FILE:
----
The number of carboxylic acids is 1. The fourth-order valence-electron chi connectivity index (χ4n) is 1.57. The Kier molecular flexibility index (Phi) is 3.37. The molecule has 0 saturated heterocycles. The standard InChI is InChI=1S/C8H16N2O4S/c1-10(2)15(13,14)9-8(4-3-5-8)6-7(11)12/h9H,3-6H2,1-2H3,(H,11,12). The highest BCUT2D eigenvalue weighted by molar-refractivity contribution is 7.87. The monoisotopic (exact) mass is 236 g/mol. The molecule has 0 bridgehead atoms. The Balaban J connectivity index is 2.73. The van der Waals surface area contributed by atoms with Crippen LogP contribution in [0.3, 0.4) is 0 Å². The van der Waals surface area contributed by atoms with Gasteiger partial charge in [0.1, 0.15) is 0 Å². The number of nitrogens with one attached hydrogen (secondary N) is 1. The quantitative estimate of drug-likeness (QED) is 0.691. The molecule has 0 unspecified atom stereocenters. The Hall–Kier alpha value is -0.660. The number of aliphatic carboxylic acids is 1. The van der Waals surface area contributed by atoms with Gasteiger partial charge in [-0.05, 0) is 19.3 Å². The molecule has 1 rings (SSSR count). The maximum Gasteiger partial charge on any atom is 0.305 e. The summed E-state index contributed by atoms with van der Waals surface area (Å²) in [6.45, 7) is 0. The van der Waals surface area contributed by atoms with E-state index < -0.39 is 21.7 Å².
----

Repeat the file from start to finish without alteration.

The number of carboxylic acids is 1. The fourth-order valence-electron chi connectivity index (χ4n) is 1.57. The Kier molecular flexibility index (Phi) is 3.37. The molecule has 0 saturated heterocycles. The standard InChI is InChI=1S/C8H16N2O4S/c1-10(2)15(13,14)9-8(4-3-5-8)6-7(11)12/h9H,3-6H2,1-2H3,(H,11,12). The highest BCUT2D eigenvalue weighted by molar-refractivity contribution is 7.87. The monoisotopic (exact) mass is 236 g/mol. The molecule has 0 bridgehead atoms. The Balaban J connectivity index is 2.73. The van der Waals surface area contributed by atoms with Crippen LogP contribution in [0.3, 0.4) is 0 Å². The van der Waals surface area contributed by atoms with Gasteiger partial charge in [0.1, 0.15) is 0 Å². The number of nitrogens with one attached hydrogen (secondary N) is 1. The quantitative estimate of drug-likeness (QED) is 0.691. The molecule has 0 unspecified atom stereocenters. The Hall–Kier alpha value is -0.660. The number of aliphatic carboxylic acids is 1. The van der Waals surface area contributed by atoms with Gasteiger partial charge in [-0.05, 0) is 19.3 Å². The molecule has 1 rings (SSSR count). The maximum Gasteiger partial charge on any atom is 0.305 e. The summed E-state index contributed by atoms with van der Waals surface area (Å²) in [6.45, 7) is 0. The van der Waals surface area contributed by atoms with E-state index < -0.39 is 21.7 Å².